Steve Bain

Increasing Cost Industry Types

By Steve Bain

An increasing cost industry structure occurs when any long term increase in output can only occur with extra costs that will drive up prices, all other things being equal. This condition holds productivity factors constant, so that the effects of improved technology do not confound the analysis.

That does not mean that improved technology is impossible, merely that it is held constant in order to highlight the existing set of circumstances that characterize the industry under inspection.

We also need to keep in mind here that we are talking about the long run industry characteristics, meaning that costs of production will be increasing even as short run supply curves shift to a new equilibrium, i.e. we are not just looking at the cost increases resulting from a movement along an existing short run supply curve.

Examples of this sort of industry are somewhat limited due to the presence of economies of scale in most industries, that allow costs to fall as output increases, or at least to hold constant. However, many of the 'primary sector' industries do exhibit increasing cost industry structures.

Increasing Cost Industry Graph

By 'primary industries' I'm referring to those firms that produce raw materials like coal, oil & gas, timber, precious metals, and most other commodities. Basic food products like grains, fruits, and vegetables can also experience increasing costs of production, but not always.

Where they do exist it is usually in less developed countries where levels of mechanization are sub-optimal given the existing technology available, and where farms tend to be much smaller than their more efficient counterparts in the developed world.

Increasing Cost Industry Graph

The best examples of increasing cost industry types are the mining industries, because it is often increasingly difficult and expensive to increase production here due to the product being increasingly harder to reach and extract.

Not only do existing mines have higher costs associated with increased production, the whole industry usually requires a great deal of time and expense in order to explore and identify potential new mines. Even when discovered, the planning horizon can run into decades before a new mining operation is approved, and even then there are significant risks of failure involved.

In the increasing cost industry graph above, we start on the left side of the graph with a typical mining firm that has existing facilities producing an equilibrium quantity (q) of ore at a price of p as illustrated. Now, for some reason, the demand for more production increases at the level of the entire industry, and market demand shifts from D to D' as illustrated on the right side of the graph.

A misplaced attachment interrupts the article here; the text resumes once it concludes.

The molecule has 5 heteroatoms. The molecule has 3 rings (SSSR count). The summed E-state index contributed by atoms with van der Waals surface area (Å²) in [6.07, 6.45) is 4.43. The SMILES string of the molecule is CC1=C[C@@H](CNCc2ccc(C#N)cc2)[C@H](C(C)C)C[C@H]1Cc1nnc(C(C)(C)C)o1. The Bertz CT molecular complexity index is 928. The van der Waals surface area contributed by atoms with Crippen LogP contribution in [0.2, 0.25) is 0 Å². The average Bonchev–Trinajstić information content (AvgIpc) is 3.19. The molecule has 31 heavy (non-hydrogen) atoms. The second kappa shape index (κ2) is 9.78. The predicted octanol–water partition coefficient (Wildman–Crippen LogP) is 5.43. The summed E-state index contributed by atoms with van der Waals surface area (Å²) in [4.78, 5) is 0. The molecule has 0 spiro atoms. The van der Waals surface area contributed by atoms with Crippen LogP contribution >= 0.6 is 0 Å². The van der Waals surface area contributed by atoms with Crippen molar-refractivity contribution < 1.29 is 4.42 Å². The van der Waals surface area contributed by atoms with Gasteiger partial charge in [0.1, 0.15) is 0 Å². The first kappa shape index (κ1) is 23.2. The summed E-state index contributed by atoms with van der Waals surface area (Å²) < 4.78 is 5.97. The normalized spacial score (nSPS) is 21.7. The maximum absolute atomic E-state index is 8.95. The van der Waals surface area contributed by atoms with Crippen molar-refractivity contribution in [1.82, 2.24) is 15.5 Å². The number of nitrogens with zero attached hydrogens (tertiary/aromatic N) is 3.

As an example of what might cause this sort of shift, consider a world where the global monetary authorities had expanded their fiat currencies to such an extent that global investors become so wary of the potential debasement of those currencies that they wish to hold securities which can protect them from the ravages of inflation.

In this situation the market demand for gold might increase significantly, thereby causing gold mining companies to increase production from their existing mining facilities. Increasing investment levels into new gold mining operations for extra long term production would also be incentivized.

Given the existing short run industry supply curve illustrated on the right side of the graph, the increased demand shifts the market equilibrium from point A to point B. This in turn increases the industry price level from p to p'.

Back to the left side of the increasing cost industry graph, we see that with a price of p' the typical firm will be able to increase its output level from q to q'. Output expands for each firm until the last unit of output produced matches the price that can be charged for it. This occurs where the marginal cost curve (MC) is equal to the new price p'. When all existing firms have similarly increased their output levels, we will have reached point B on the right side of the graph.

Point B simply represents the short run reaction of the increasing cost industry to its new higher market demand curve. In the long run the higher price in this industry will entice existing firms to invest in new mining operations as well as entirely new entrants to come into the industry.

Therefore, in the long run, we will see some expansion of market supply such that the industry supply curve will shift from S to S'. This in turn will allow prices to fall somewhat as a new market equilibrium price and output level is discovered. Ultimately the industry price and output levels will settle at point C as illustrated.

The key point is that, at this final equilibrium point, the long run price of p'' is permanently higher than the initial price of p. This is what distinguishes an increasing cost industry.

Whilst not illustrated in the graph, the typical firm in this industry will now have a new average cost curve that is minimized at a price of p''. This does not mean that each and every firm will have that same average cost curve, only that the typical firm will have it.

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